Last week Raptor Persecution Scotland reported on the OneKind demonstration against the slaughter of mountain hares outside the Scottish Parliament on the 17th November:
“Environment Cabinet Secretary Roseanna Cunningham addressed the rally and said the Scottish Government opposes mass culls, that legislation to protect mountain hares has not been ruled out, but that the Government needs evidence before it can act.”
Other reports of the demonstration also reported Roseanna Cunningham had spoken of the need for evidence but in the context of legislation rather than broader action. Whatever Roseanna Cunningham said there are things that could be done NOW to protect mountain hares without any government legislation and without any further evidence:
- conservation is one of the four statutory purposes of our National Parks but when other of the purposes conflict with it, conservation should be put first. Now whether the slaughter of hares is classified as coming up the statutory purpose of enjoyment or of sustainable economic development or sustainable use of resources (the other three aims) doesn’t matter. Conservation comes first and the photographic evidence of slaughter should be enough for our National Parks to act. The Government just needs to tell them to do so and to introduce byelaws to prohibit the killing of mountain hares in the National Park.
- moreover, the Government has created Special Protection Areas to protect Golden Eagles whose favourite food is mountain hare. The citation for the Cairngorm golden eagle SPA, which runs beyond the National Park boundary in the Angus Glens at present focusses on the habitats rather than the species on which the eagle depends. Amazingly the main threat listed for this SPA is disease. There is nothing on the eagle’s food supply. I believe if the Scottish Government had the will they could simply ask SNH to include provisions about protecting mountain hares in all our eagle SPAs including those in our National Parks.
- in addtion, some of the citations for moorland Sites of Special Scientific Interest explicitly refer to mountain hare in their description of the “features” worth protecting (the Morven SSSI is one example). Roseanna Cunningham could again ask SNH to ensure that culling of mountain hares was listed as an operation requiring consent, which in effect would introduce a licensing system year round (hares are currently protected for only part of the year in the “closed season”). SNH could then only issue consents for mountain hare culls if landowners were able to provide proof that this was not detrimental to the environment, including the eagle population. In other words shift the burden of proof away from public authorities onto landowners.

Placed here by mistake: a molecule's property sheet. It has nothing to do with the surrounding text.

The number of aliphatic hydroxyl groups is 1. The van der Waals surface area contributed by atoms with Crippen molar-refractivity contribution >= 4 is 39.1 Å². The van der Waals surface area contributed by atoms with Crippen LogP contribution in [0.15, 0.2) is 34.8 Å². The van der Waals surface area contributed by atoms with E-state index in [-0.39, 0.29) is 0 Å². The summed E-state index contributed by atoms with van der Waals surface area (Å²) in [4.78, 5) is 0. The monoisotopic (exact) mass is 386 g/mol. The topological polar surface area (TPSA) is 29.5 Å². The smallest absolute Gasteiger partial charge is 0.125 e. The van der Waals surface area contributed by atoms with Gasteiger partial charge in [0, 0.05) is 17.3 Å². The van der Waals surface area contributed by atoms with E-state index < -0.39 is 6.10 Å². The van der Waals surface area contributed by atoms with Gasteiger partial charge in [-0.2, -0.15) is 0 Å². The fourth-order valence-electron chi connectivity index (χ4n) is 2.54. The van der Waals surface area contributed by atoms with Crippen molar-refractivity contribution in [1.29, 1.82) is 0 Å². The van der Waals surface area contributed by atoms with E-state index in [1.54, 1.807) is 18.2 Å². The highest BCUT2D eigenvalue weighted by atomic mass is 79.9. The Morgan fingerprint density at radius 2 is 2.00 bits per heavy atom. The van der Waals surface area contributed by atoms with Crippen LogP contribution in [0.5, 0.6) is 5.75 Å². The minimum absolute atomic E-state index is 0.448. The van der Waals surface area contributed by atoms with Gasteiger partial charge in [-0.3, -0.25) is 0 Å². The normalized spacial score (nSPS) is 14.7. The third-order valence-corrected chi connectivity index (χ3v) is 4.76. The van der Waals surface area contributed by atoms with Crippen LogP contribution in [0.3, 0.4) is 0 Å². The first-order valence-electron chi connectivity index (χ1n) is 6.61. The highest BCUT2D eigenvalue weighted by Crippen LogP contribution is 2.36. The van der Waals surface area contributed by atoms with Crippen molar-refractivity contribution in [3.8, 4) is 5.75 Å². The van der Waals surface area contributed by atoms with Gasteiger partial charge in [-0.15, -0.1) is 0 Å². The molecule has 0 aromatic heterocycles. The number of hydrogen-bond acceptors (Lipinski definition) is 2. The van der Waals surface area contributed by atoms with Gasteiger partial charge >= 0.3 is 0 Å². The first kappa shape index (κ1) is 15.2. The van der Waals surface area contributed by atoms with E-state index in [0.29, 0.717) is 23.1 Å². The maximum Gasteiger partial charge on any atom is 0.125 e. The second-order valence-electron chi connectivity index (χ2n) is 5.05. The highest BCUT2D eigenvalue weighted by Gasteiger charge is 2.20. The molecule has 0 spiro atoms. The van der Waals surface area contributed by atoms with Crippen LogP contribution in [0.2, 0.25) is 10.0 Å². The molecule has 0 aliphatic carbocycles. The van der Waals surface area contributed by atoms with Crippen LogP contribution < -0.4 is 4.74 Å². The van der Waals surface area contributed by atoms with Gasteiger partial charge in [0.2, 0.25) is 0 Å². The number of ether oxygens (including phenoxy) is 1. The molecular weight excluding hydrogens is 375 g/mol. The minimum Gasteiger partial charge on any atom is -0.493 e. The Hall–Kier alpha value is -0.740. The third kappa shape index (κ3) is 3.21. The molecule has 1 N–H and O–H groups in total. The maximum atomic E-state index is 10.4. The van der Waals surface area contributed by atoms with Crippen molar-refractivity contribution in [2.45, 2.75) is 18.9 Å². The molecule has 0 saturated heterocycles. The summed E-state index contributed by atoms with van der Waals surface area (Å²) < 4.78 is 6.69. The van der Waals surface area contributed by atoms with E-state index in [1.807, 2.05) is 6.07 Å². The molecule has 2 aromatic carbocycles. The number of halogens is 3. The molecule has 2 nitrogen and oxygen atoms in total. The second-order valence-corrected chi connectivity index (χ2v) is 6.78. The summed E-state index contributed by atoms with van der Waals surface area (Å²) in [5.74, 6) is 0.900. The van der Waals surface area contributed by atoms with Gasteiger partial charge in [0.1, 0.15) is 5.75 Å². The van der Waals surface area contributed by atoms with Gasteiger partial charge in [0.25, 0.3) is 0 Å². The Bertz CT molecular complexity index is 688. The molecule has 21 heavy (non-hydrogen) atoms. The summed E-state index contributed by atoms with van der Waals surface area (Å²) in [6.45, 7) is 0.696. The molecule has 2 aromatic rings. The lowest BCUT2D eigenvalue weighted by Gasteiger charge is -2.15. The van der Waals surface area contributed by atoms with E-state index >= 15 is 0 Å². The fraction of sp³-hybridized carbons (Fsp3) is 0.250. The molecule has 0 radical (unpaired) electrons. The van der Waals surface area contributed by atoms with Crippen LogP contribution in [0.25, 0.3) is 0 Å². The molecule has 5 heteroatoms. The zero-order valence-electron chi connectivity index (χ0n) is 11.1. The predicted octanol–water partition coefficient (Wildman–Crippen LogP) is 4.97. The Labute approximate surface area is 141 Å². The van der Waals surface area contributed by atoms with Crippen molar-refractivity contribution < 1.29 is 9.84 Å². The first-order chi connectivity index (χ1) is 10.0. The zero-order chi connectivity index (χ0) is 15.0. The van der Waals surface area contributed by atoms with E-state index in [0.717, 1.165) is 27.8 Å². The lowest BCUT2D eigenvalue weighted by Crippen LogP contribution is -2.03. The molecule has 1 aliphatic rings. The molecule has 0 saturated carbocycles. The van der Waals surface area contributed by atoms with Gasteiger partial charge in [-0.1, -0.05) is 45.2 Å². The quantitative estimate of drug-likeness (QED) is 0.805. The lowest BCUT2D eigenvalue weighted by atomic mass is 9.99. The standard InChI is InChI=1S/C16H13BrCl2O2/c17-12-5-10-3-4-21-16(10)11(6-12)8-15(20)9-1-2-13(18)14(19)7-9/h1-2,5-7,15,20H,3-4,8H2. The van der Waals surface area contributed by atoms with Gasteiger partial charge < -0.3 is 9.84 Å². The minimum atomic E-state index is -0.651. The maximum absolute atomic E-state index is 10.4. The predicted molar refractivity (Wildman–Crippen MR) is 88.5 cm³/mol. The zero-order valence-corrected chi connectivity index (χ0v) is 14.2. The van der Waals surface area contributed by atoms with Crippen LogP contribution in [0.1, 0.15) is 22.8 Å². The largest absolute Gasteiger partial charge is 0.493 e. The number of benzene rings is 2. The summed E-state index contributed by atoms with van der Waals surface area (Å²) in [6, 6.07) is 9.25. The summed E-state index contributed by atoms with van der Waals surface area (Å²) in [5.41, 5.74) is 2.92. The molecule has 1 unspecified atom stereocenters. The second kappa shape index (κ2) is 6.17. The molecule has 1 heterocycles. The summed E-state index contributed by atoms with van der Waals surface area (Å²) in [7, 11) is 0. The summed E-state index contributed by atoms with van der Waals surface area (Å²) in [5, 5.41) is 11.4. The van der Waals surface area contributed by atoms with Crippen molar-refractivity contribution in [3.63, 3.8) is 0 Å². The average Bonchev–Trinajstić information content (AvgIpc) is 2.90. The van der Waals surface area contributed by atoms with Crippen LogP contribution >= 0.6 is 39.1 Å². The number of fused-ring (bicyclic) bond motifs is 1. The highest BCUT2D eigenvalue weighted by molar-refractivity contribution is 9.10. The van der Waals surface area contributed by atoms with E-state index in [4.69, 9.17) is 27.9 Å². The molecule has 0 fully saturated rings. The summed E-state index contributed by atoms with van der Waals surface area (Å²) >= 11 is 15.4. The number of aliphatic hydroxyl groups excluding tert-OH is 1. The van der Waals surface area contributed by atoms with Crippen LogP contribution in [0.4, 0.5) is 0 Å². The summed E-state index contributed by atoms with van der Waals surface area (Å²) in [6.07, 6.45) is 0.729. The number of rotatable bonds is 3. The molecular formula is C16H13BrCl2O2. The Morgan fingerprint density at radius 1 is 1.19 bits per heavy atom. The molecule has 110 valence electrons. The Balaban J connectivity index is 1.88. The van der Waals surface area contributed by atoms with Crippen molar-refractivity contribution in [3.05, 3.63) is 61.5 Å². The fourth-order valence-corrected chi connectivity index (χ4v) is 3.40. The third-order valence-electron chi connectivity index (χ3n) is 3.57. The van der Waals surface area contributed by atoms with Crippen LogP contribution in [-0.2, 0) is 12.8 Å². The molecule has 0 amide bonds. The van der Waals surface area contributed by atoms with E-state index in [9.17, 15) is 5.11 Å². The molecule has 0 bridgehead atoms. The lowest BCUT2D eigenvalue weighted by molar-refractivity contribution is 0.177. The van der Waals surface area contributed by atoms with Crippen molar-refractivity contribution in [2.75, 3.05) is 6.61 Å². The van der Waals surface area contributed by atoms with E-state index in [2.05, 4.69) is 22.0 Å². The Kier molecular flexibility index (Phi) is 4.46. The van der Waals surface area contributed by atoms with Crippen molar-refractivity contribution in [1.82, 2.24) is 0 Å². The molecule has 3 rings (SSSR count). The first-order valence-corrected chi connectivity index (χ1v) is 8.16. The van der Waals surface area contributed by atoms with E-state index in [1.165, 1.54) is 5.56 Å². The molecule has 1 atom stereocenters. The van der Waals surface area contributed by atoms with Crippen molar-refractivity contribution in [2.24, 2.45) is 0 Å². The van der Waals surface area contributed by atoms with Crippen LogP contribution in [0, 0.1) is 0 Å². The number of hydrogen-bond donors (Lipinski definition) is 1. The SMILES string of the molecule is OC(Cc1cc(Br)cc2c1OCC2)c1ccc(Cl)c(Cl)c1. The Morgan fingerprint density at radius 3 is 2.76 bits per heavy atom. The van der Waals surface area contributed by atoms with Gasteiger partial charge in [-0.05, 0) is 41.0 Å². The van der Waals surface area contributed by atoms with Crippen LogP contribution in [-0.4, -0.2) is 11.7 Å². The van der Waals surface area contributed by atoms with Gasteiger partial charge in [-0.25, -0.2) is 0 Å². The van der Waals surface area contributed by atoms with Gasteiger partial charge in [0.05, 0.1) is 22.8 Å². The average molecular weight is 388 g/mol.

All this would make a difference, without the need for any more evidence. It could also be done relatively quickly. However, if the Cairngorms National Park Authority, which is currently finalising its partnership plan for submission to Roseanna Cunningham in the New Year, is to do this there needs to be a shift in thinking both at the Scottish Government and in the National Park Board. The need for this is illustrated by this revelation also featured on the Raptor Persecution Scotland post:
While Eleanor MacKintosh has rightly been criticised for saying this, and it was a very stupid thing to say, I am not sure Eleanor MacKintosh is stupid. The interesting question is why the convenor of the CNPA planning committee is telling the gamekeepers simply to hide the mountain hares they are shooting? A legitimate question is whether someone else told her to find a way to prevent the mountain hare massacres hitting the headlines in future and this was her clumsy attempt to do this.
Critics should hold onto the fact that this information came out as a result of an FOI request and at least the CNPA is recording things properly. It would be almost impossible to obtain this type of information from the Loch Lomond and Trossachs National Park because they stopped writing things down long ago. The position at LLTNPA in terms of basic governance is far worse than the CNPA.
So I think campaigners need to pressurise both the Cairngorms National Park Authority and the Scottish Government that the new Cairngorms plan contains measures, including byelaws, that will protect mountain hares in the National Park from next year. There is no reason why it could not be done and the Scottish Government could also extend protection would widely through using existing conservation legislation.